In 2008, the San Francisco Giants were brutal. Comically bad. Well, they weren’t Washington Nationals bad, but it was close enough to make a comparison. If this were European soccer, the Giants would be rolling through AAA right now. But hey, this is ‘Merica, and we don’t send our crappy teams to the minor leagues. And thus, the Giants have taken the opportunity to redeem themselves so far in ’09.
We here at Midwest Swing don’t mess with the N.L. West (it’s not the Left Coast Swing for a reason), but it was fairly obvious to any casual baseball fan that the Dodgers would roll through the West, the Diamondbacks might be decent, and the Padres and Giants would suck. As we near the halfway mark of the year, it turns out those predictions are mostly wrong. Arizona is pretty terrible, but they can blame part of that on a big injury to ace Brandon Webb. San Diego is pleasantly not awful -but not good either – (33-42 record) and Los Angeles is dominant like expected, despite missing Manny Ramirez for the last 50 games. The big surprise is the Giants, who currently lead the NL Wild Card race at 41-34. They rolled into Milwaukee over the weekend (see, you stick around, and this will make sense) for a 3-game set and attempted to lay the newfound smackdown on the Crew. And instead of giving you a boring recap of that series, I’m going to give you a boring explanation of why the Giants are a decent team this year. I don’t have to give reasons for my decisions, but I found it interesting. And so you will, too.
Some may think the Giants are only good because of Tim Lincecum, their Cy Young-winning, hippie hair-having, complete game-tossing ace, but he’s only part of the 2009 solution. San Fran is currently tied for the MLB lead in team ERA at 3.61. Starters have hurled seven complete games – only second to the Kansas City Fightin’ Zack Greinkes. And they lead the majors in strikeouts with 594 (7.92 per game). Lincecum is 8-2 with an ERA of 2.37 (expected) and Matt Cain has been fantastic this year (9-2, 2.57 ERA, not entirely expected). Even Barry Zito and his $126 million contract has been good. You compare that to last season, when San Fran was 17th in the majors with a 4.38 ERA, Cain struggled to a 8-14 record, Zito lost 17 games, and you can see why the Giants are making a surprise run at the playoffs this year.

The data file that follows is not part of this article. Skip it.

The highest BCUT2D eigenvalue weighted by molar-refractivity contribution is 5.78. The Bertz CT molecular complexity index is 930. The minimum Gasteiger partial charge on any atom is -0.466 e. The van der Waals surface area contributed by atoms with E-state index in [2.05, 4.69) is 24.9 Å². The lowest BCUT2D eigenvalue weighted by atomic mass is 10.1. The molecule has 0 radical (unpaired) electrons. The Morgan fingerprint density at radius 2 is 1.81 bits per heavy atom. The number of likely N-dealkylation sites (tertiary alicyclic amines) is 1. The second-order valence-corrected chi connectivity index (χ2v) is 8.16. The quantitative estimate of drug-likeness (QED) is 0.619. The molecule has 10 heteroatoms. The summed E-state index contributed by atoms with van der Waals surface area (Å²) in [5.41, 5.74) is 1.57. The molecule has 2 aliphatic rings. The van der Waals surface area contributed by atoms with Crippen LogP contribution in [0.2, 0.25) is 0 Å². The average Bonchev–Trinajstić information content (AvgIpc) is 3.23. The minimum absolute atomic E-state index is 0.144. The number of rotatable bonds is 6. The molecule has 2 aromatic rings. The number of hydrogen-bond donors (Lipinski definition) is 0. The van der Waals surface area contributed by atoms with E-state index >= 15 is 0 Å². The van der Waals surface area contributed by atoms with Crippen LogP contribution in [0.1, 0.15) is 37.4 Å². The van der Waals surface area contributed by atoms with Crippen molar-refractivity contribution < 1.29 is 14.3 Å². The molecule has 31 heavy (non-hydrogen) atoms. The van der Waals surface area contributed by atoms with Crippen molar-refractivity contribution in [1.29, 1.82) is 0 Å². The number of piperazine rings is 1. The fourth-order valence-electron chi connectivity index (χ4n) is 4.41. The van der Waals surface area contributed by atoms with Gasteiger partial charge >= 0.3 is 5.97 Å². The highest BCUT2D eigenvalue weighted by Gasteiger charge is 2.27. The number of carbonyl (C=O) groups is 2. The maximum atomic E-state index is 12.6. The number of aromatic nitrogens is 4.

Los Gigantes still struggle on the offensive side of the ball, but Pablo Sandoval, aka the Baby Panda, is hitting .336 with 11 bombs and leads the league with the coolest nickname. Actually, Sandoval and Bengie Molina are both already in double digits for dingers. In 2008, Molina (16) and Aaron Rowand (13) were the only Giants with over 10 homers. That’s some high school style softness right there. They’ve also moved up from 23rd in defensive fielding percentage last year to 10th this season. Considering they didn’t really add anyone but Sandoval (a rookie), it’s a pretty interesting turnaround for the team that hasn’t done shit since Barry Bonds hit his 756th home run a few years back.
Well, I don’t know why they interest me so much, but if they end up making a run at the playoffs in September, remember that you heard it here first. And if they don’t, then, well, you won’t remember this anyway, so whatever.
As for the Brewers-Giants series, the Crew won 5-1 on Friday behind an outstanding performance from Yovani Gallardo. On Saturday, the Brewers came back from a 4-0 deficit with a 3-run shot by Prince Fielder and a solo bomb from Casey McGehee to tie the game. Then Trevor Hoffman gave up two runs in the 9th, but Prince saved the day with a walk-off double in the bottom of the 9th to lock up a 7-6 win. And on Sunday, Ryan Sadowski shut down the Crew in his major league debut as the Giants avoided the sweep with a 7-0 win. Jeff Suppan was prominent involved, so Milwaukee wouldn’t have won anyway, but it would have been nice to score at least once. What’s up with the Crew getting smacked by pitchers making their debut? That’s the fourth time already this year they have lost in that situation.
So yeah, that was fun. At the end of the series, the Brewers were percentage points ahead of St. Louis for the division lead, and the Giants led the Cards by a 1/2 game for the Wild Card (though it’s way too early to talk about that, I’m doing it anyway).